Israeli ministers banned from US meetings as Netanyahu spurned: reports

Israeli ministers banned from US meetings as Netanyahu spurned: reports
The US administration is becoming increasingly uncomfortable with the actions of Israel's new extremist coalition.
2 min read
16 March, 2023
Netanyahu feels personally slighted after not receiving an invite to the US, according to reports [Getty]

Israeli PM Benjamin Netanyahu has reportedly prevented his cabinet ministers from travelling to the United States - and ordered them to boycott meetings with American officials - until he is personally granted an audience with US president Joe Biden

Netanyahu feels spurned by the Biden administration, according to Israeli broadcaster Channel 12, with still no invite to the White House 11 weeks after assuming the premiership last November. 

Only two out of 13 previous Israeli prime ministers heading a new Israeli government have waited longer with even former PM Naftali Bennett invited to the White House sooner. 

"As long as I don't visit there, nobody does," Netanyahu was quoted as telling his ministers.

Extremist Finance Minister Bezalel Smotrich - who recently proclaimed that Israel should "wipe out" the Palestinian town of Hawara - was ordered not to meet with US officials during a visit to Washington this week. 

Neither the US government nor the Israeli administration has responded officially to the reports.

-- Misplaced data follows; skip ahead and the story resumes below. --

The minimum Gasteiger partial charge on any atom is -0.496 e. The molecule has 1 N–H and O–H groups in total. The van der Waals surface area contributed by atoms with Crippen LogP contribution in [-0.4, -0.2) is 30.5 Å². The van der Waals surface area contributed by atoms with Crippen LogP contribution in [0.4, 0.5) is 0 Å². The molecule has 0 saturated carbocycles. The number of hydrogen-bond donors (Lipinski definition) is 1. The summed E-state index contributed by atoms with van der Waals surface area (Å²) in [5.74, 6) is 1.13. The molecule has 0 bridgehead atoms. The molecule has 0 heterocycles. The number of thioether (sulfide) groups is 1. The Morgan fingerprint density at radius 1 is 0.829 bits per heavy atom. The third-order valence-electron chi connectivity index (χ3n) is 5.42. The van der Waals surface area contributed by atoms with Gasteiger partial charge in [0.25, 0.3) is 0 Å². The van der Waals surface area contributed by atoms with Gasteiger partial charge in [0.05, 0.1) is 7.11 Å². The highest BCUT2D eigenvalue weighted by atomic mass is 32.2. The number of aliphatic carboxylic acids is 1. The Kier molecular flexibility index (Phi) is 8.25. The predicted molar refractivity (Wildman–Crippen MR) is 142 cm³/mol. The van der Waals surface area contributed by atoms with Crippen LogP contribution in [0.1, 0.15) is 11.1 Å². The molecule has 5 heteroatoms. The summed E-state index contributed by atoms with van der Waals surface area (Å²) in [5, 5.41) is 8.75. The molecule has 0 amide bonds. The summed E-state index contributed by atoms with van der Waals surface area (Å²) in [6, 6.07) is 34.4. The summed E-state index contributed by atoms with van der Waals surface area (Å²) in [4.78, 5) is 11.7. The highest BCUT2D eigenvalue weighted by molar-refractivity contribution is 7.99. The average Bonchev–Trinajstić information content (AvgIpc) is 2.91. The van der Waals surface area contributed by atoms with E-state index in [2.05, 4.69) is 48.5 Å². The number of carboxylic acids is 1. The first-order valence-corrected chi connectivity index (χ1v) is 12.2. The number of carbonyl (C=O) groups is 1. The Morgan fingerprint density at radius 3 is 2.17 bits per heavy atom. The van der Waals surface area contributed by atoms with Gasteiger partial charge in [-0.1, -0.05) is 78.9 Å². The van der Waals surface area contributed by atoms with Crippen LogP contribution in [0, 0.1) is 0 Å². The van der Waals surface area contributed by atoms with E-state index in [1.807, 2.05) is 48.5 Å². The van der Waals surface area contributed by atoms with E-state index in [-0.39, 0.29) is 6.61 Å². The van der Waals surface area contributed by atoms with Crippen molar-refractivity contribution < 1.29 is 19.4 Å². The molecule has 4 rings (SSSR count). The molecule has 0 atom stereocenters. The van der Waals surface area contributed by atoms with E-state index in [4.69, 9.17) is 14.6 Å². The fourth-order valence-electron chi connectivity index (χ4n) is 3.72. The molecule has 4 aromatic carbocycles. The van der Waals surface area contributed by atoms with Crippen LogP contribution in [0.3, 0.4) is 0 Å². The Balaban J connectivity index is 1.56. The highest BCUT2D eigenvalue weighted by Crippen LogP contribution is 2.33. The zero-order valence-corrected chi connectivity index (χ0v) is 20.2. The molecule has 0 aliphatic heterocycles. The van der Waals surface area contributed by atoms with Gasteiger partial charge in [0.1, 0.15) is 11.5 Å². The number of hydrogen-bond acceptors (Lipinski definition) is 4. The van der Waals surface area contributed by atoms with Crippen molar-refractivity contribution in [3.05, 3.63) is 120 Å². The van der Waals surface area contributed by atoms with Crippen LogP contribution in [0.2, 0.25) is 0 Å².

Biden, a Democrat who describes himself as a Zionist and has known Netanyahu personally for decades, says Washington's support for Israel is "ironclad".

But the US administration, which appears to have tacitly accepted settlement expansion in the occupied West Bank, has been made uncomfortable by the strong upsurge in Israeli violence in the West Bank.

At least 68 Palestinians, including 11 children have been killed by Israel since the beginning of the year.

Netanyahu’s new extremist right-wing government has drawn rare criticism from US officials, including Defence Secretary Lloyd Austin. 

"The United States (remains) firmly opposed to any acts that could trigger more insecurity, including settlement expansion and inflammatory rhetoric," said Austin during his state visit to Israel earlier in March. 

"We're especially disturbed by violence by settlers against Palestinians," Austin told reporters. 

Violence has worsened in the occupied West Bank since Israeli Prime Minister Benjamin Netanyahu returned to office in December overseeing a coalition that includes extreme-right parties.